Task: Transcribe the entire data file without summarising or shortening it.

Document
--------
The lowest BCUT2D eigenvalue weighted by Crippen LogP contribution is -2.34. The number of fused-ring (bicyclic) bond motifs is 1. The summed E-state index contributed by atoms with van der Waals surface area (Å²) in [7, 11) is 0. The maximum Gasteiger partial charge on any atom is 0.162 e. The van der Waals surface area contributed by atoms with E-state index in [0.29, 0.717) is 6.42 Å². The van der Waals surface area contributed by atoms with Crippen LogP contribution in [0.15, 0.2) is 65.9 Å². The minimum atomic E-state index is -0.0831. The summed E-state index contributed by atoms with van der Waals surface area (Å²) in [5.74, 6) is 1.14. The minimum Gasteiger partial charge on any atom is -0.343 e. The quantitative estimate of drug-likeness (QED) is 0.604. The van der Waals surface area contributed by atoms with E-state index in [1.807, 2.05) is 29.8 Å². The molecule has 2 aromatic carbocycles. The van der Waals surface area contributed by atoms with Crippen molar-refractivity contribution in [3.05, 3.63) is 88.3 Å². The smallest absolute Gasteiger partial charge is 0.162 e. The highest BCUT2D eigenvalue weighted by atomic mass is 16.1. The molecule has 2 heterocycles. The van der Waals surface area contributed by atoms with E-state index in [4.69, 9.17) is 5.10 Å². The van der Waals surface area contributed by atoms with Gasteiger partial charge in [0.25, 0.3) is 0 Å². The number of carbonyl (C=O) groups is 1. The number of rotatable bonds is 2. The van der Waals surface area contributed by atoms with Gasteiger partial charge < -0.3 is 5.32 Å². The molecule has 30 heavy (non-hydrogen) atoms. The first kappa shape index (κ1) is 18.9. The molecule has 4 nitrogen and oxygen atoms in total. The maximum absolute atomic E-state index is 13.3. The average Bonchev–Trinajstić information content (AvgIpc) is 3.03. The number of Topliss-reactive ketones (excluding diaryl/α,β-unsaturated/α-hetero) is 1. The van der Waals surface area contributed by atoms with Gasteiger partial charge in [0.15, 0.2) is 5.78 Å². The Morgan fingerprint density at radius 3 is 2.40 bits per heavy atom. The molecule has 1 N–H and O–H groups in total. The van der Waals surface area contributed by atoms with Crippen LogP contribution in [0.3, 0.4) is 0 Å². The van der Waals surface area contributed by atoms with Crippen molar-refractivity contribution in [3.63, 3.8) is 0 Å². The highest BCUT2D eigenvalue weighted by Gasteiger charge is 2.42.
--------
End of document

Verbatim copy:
The lowest BCUT2D eigenvalue weighted by Crippen LogP contribution is -2.34. The number of fused-ring (bicyclic) bond motifs is 1. The summed E-state index contributed by atoms with van der Waals surface area (Å²) in [7, 11) is 0. The maximum Gasteiger partial charge on any atom is 0.162 e. The van der Waals surface area contributed by atoms with E-state index in [0.29, 0.717) is 6.42 Å². The van der Waals surface area contributed by atoms with Crippen LogP contribution in [0.15, 0.2) is 65.9 Å². The minimum atomic E-state index is -0.0831. The summed E-state index contributed by atoms with van der Waals surface area (Å²) in [5.74, 6) is 1.14. The minimum Gasteiger partial charge on any atom is -0.343 e. The quantitative estimate of drug-likeness (QED) is 0.604. The van der Waals surface area contributed by atoms with E-state index in [1.807, 2.05) is 29.8 Å². The molecule has 2 aromatic carbocycles. The van der Waals surface area contributed by atoms with Crippen molar-refractivity contribution in [3.05, 3.63) is 88.3 Å². The smallest absolute Gasteiger partial charge is 0.162 e. The highest BCUT2D eigenvalue weighted by atomic mass is 16.1. The molecule has 2 heterocycles. The van der Waals surface area contributed by atoms with E-state index in [4.69, 9.17) is 5.10 Å². The van der Waals surface area contributed by atoms with Gasteiger partial charge in [0.25, 0.3) is 0 Å². The number of carbonyl (C=O) groups is 1. The number of rotatable bonds is 2. The van der Waals surface area contributed by atoms with Gasteiger partial charge < -0.3 is 5.32 Å². The molecule has 30 heavy (non-hydrogen) atoms. The first kappa shape index (κ1) is 18.9. The molecule has 4 nitrogen and oxygen atoms in total. The maximum absolute atomic E-state index is 13.3. The average Bonchev–Trinajstić information content (AvgIpc) is 3.03. The number of Topliss-reactive ketones (excluding diaryl/α,β-unsaturated/α-hetero) is 1. The van der Waals surface area contributed by atoms with Gasteiger partial charge in [0.15, 0.2) is 5.78 Å². The Morgan fingerprint density at radius 3 is 2.40 bits per heavy atom. The molecule has 1 N–H and O–H groups in total. The van der Waals surface area contributed by atoms with Crippen LogP contribution in [0.3, 0.4) is 0 Å². The van der Waals surface area contributed by atoms with Crippen molar-refractivity contribution in [3.63, 3.8) is 0 Å². The highest BCUT2D eigenvalue weighted by Gasteiger charge is 2.42.